CROSS REFERENCES TO RELATED APPLICATIONS
This application is a continuation-in-part of U.S. patent application Ser. No. 09/190,760 filed on Nov. 12, 1998, now U.S. Pat. No. 6,193,156 and a partial divisional of the material disclosed therein. It is also a continuation in part of U.S. patent application Ser. No. 10/320,239 filed Dec. 16, 2002, now abandoned and titled Cards with Enhanced Security Features and Associated Apparatus and Methods.
BACKGROUND OF THE INVENTION
This invention relates to valuable cards, instruments and documents and, in particular to methods and apparatus for patterning or encoding these cards, instruments and documents.
For ease of discussion, the invention will be illustrated using cards such as commonly used plastic cards. However, it should be understood that in the specification to follow and in the appended claims, when reference is made to “cards”, instruments and documents are also included, although not specifically identified as such.
Cards of interest may be used, for example, to identify a person or object and/or they may be used as a value card (i.e. a debit card or credit card) to withdraw money from a machine. Because of the value of these cards there are counterfeiters who make “false” cards which attempt to imitate “true” or “valid” cards. To enhance the security of the cards it is known to add additional security “feature” to the surface of the cards. These added security features can take the form of a hologram or a spatial dependent optical image or ghost images strategically placed on the surface of the card.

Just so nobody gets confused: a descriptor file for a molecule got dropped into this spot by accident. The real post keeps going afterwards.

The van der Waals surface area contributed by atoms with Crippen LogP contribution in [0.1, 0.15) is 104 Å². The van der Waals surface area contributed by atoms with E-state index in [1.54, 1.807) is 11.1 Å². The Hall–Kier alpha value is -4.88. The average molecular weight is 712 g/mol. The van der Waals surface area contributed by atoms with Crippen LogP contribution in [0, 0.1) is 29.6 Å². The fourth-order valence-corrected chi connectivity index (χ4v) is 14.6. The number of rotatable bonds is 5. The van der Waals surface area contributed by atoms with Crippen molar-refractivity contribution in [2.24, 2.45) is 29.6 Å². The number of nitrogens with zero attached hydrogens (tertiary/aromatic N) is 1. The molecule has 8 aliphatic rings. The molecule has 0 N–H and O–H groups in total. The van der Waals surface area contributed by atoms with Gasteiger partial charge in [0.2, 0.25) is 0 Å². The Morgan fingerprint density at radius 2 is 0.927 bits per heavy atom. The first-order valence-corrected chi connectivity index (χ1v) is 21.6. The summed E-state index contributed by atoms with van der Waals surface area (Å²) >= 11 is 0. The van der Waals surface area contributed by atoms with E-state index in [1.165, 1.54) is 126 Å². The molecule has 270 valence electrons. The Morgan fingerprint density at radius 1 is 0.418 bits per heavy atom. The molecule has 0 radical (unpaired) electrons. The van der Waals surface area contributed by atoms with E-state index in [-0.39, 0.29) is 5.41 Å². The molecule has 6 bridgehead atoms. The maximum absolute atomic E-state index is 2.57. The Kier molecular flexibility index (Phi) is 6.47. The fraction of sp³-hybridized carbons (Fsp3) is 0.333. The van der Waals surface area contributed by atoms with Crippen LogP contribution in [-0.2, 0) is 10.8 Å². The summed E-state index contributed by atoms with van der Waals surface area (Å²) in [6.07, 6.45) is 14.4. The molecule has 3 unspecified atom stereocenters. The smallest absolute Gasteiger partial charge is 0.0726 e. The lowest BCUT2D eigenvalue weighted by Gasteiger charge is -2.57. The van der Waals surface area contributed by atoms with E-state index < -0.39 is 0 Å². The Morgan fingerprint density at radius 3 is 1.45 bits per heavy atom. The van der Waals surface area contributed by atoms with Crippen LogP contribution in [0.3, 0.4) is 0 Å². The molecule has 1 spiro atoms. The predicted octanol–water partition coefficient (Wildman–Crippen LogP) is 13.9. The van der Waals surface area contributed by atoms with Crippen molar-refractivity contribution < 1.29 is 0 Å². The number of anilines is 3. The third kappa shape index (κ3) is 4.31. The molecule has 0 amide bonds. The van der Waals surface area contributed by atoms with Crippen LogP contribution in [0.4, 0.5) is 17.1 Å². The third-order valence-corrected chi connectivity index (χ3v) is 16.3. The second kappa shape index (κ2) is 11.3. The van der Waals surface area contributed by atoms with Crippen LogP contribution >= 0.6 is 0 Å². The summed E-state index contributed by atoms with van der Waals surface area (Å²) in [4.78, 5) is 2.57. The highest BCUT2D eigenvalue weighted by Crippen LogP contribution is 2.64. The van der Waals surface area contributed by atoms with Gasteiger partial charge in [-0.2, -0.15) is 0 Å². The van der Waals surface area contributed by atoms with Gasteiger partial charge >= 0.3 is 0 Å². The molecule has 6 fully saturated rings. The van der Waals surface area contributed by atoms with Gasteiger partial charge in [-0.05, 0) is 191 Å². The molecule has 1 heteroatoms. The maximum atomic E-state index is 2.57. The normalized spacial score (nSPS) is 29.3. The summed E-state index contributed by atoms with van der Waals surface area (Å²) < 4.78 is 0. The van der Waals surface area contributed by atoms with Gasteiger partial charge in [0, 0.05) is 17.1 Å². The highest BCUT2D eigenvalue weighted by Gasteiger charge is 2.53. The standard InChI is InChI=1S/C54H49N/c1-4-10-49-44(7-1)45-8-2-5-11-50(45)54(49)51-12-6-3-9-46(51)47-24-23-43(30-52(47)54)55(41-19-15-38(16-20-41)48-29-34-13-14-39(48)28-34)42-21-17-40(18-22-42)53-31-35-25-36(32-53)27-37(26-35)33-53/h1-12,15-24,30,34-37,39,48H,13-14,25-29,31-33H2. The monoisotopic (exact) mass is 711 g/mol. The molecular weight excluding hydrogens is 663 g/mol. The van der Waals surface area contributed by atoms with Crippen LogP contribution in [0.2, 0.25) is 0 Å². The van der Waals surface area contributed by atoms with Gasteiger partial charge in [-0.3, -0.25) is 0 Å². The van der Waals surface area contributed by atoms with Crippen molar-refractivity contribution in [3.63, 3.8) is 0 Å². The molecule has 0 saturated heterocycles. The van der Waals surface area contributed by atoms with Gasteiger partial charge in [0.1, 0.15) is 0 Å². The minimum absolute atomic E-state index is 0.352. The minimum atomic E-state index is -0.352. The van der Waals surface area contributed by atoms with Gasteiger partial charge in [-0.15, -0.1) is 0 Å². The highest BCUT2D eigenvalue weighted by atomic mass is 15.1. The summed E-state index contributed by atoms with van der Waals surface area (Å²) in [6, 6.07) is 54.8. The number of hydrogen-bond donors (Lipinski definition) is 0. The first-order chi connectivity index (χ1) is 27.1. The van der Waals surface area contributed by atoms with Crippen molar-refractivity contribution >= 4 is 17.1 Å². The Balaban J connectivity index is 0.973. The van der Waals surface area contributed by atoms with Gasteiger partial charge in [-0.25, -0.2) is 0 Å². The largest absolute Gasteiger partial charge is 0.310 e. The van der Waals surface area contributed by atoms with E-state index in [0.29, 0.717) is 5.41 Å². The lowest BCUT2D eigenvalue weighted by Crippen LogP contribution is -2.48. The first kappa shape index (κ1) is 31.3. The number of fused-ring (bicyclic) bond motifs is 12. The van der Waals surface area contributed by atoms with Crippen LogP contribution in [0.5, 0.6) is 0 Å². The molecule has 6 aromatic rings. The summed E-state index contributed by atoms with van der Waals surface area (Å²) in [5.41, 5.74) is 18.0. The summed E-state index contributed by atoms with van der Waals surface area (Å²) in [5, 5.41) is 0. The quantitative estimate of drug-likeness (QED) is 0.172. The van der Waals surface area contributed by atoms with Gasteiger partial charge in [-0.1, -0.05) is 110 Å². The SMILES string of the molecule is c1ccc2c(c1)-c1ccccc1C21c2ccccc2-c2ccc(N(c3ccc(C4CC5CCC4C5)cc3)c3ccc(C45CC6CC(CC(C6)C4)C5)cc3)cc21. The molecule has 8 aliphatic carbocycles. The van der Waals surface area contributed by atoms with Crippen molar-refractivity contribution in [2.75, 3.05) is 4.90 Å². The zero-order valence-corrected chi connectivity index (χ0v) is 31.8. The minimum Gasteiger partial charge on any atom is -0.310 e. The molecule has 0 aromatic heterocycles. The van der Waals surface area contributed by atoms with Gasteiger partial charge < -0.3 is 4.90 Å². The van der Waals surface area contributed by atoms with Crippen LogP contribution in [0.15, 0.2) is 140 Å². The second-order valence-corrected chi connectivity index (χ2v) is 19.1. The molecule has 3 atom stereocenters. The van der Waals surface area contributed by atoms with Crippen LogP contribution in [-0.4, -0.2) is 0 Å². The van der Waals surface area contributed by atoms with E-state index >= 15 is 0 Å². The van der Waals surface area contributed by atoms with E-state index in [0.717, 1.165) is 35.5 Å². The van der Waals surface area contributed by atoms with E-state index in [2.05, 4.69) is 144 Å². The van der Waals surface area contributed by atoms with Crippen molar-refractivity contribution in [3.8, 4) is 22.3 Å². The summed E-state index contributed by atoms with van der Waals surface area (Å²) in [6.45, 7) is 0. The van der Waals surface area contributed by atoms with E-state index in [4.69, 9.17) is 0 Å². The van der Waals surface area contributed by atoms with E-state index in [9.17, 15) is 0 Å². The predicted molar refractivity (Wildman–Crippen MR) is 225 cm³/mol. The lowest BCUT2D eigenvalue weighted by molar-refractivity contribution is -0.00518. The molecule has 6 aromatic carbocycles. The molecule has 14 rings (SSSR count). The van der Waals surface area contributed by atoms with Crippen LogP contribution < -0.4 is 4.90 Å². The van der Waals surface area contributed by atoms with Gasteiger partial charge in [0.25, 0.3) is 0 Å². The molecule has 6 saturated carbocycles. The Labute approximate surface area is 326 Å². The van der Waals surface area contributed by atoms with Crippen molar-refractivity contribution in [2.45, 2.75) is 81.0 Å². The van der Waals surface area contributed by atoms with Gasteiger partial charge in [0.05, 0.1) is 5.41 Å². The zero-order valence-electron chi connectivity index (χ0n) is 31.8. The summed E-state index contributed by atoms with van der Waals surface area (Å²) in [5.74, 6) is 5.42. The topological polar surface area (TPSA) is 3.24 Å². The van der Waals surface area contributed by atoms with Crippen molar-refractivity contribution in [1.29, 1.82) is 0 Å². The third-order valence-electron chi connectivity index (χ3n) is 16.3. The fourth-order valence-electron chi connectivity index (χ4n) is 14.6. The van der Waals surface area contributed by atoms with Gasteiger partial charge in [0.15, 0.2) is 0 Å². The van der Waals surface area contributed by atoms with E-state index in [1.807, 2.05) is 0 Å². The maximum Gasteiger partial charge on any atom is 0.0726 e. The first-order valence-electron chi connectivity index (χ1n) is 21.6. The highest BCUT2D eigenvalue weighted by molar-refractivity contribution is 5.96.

In a certain group of applications the security features are dependent on a person actually checking that the cards' security features are present and/or intact. A problem exists with these applications in that there are many instances where the person responsible for checking the validity of the card, such as a cashier, does not actually look at the credit card and simply mechanically “swipes” the card through a card reader, such as a slot reader. When this occurs, the security features present on the card such as the hologram on the surface of the card and the signature on the back of the card are rendered useless.
It is therefore desirable and/or necessary to develop a more reliable and automatic means for impeding the falsification of a card and to check whether these means are present. To this end, card readers may be used to automatically read or sense the security related information contained on a card to identify whether a card is valid. Also, to increase the security of the cards more features may be added to make it much more difficult to counterfeit these cards. Examples of means for enhancing the security of cards and for sensing (reading) the presence of the enhanced security means are described, for example, in our presently pending patent applications, identified below, the teachings of which are incorporated herein by reference: (a) Multi Sensor Information Reader filed on Apr. 7, 1998 and bearing Ser. No. 09/843,224, now U.S. Pat. No. 6,616,043 and (b) Method And Apparatus For Impeding The Counterfeiting Of Cards, Instruments And Documents filed May 26, 1998 and bearing Ser. No. 09/084,844 now U.S. Pat. No. 6,068,301.
SUMMARY OF THE INVENTION